Wiki Contributions


The point in the first paragraph is well made, but in a way that might be interpret as misvaluing the content which is in fact, very good. It shifts the means from "Find the right advice" to "Figure out how to implement the advice you already know is right" which is a very notable change.

Excellent post, OP.

yeah no worries be as late as you like :P

"Hmm. I didn't interpret a hypothetical apostasy as the fiercest critique, but rather the best critique--i.e. weight the arguments not by "badness if true" but by something like badness times plausibility."

See Plausibility depends on your current model/arguments/evidence. If the badness times probability of these being wrong dwarfs the former, you must account for it.


N=1: Time to stop self-identifying with thoughts was less than 5 total hours of meditation practice (scattered across months, but still). This was especially helpful in diminishing neurotic behavior - the thoughts are still there just not engaged with.

Yes, a blank spot and one that makes everything else near-useless. This needs to be figured out.

That automation makes sense, thank you. Trying to think of how to generalize it, and how to to merge it with the first suggestion.

Anki doesn't work for me on this, agreed. The above suggestion seems to dominate this one.


In response to this post:

Robert Wiblin got the following data (treated by a dear friend of mine):

89 Confirmation bias

54 Bandwagon effect

50 Fundamental attribution error

44 Status quo bias

39 Availability heuristic

38 Neglect of probability

37 Bias blind spot

36 Planning fallacy

36 Ingroup bias

35 Hyperbolic discounting

29 Hindsight bias

29 Halo effect

28 Zero-risk bias

28 Illusion of control

28 Clustering illusion

26 Omission bias

25 Outcome bias

25 Neglect of prior base rates effect

25 Just-world phenomenon

25 Anchoring

24 System justification

24 Kruger effect

23 Projection bias

23 Mere exposure effect

23 Loss aversion

22 Overconfidence effect

19 Optimism bias

19 Actor-observer bias

18 Self-serving bias

17 Texas sharpshooter fallacy

17 Recency effect

17 Outgroup homogeneity bias

17 Gambler's fallacy

17 Extreme aversion

16 Irrational escalation

15 Illusory correlation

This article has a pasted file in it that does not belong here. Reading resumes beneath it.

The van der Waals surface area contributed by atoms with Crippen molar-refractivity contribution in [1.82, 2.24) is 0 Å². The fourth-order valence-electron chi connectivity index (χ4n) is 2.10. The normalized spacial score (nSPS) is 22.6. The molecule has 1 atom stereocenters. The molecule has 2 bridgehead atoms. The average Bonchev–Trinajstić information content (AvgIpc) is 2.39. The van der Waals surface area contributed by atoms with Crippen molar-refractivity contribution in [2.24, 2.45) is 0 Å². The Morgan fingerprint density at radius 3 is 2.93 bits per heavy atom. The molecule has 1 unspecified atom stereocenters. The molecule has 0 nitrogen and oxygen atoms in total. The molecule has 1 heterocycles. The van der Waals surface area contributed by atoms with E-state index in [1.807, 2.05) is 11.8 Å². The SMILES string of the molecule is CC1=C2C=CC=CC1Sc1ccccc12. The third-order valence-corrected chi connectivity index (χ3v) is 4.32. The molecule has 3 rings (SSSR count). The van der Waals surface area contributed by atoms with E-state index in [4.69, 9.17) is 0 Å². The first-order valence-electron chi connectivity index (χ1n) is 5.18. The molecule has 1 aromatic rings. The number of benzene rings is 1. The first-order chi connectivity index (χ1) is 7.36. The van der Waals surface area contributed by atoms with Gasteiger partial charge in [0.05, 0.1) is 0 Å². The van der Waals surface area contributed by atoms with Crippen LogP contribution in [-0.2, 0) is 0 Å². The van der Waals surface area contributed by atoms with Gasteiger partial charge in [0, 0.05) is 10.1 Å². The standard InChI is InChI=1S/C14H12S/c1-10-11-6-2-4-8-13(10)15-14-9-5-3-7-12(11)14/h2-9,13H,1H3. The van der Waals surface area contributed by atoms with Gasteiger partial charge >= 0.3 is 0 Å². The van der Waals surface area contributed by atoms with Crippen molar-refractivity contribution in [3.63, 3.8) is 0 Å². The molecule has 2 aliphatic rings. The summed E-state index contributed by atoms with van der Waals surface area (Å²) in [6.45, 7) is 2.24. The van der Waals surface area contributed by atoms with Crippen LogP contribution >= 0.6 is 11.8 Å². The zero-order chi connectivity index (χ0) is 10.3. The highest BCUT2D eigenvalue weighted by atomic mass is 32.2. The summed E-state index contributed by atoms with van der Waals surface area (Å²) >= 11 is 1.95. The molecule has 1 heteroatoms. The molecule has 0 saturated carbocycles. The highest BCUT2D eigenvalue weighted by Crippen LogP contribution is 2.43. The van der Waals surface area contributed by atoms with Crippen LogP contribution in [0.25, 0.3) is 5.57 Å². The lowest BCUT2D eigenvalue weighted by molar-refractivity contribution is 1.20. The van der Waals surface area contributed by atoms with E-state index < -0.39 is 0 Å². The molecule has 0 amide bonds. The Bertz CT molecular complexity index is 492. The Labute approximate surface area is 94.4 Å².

15 Congruence bias

14 Self-fulfilling prophecy

13 Wobegon effect

13 Selective perception

13 Impact bias

13 Choice-supportive bias

13 Attentional bias

12 Observer-expectancy effect

12 False consensus effect

12 Endowment effect

11 Rosy retrospection

11 Information bias

11 Conjunction fallacy

11 Anthropic bias

10 Focusing effect

10 Déformation professionnelle

08 Positive outcome bias

08 Ludic fallacy

08 Egocentric bias

07 Pseudocertainty effect

07 Primacy effect

07 Illusion of transparency

06 Trait ascription bias

06 Hostile media effect

06 Ambiguity effect

04 Unit bias

04 Post-purchase rationalization

04 Notational bias

04 Effect)

04 Contrast effect

03 Subadditivity effect

03 Restorff effect

02 Illusion of asymmetric insight

01 Reminiscence bump


How do you correct your mistakes?

For example, I recently found out I did something wrong at a conference. In my bio, in areas of expertise I should have written what I can teach about, and in areas of interest what I want to be taught about. This seems to maximize value for me. How do I keep that mistake from happening in the future? I don't know when the next conference will happen. Do I write it on anki and memorize that as a failure mode?

More generally, when you recognize a failure mode in yourself how do you constrain your future self so that it doesn't repeat this failure mode? How do you proceduralize and install the solution?

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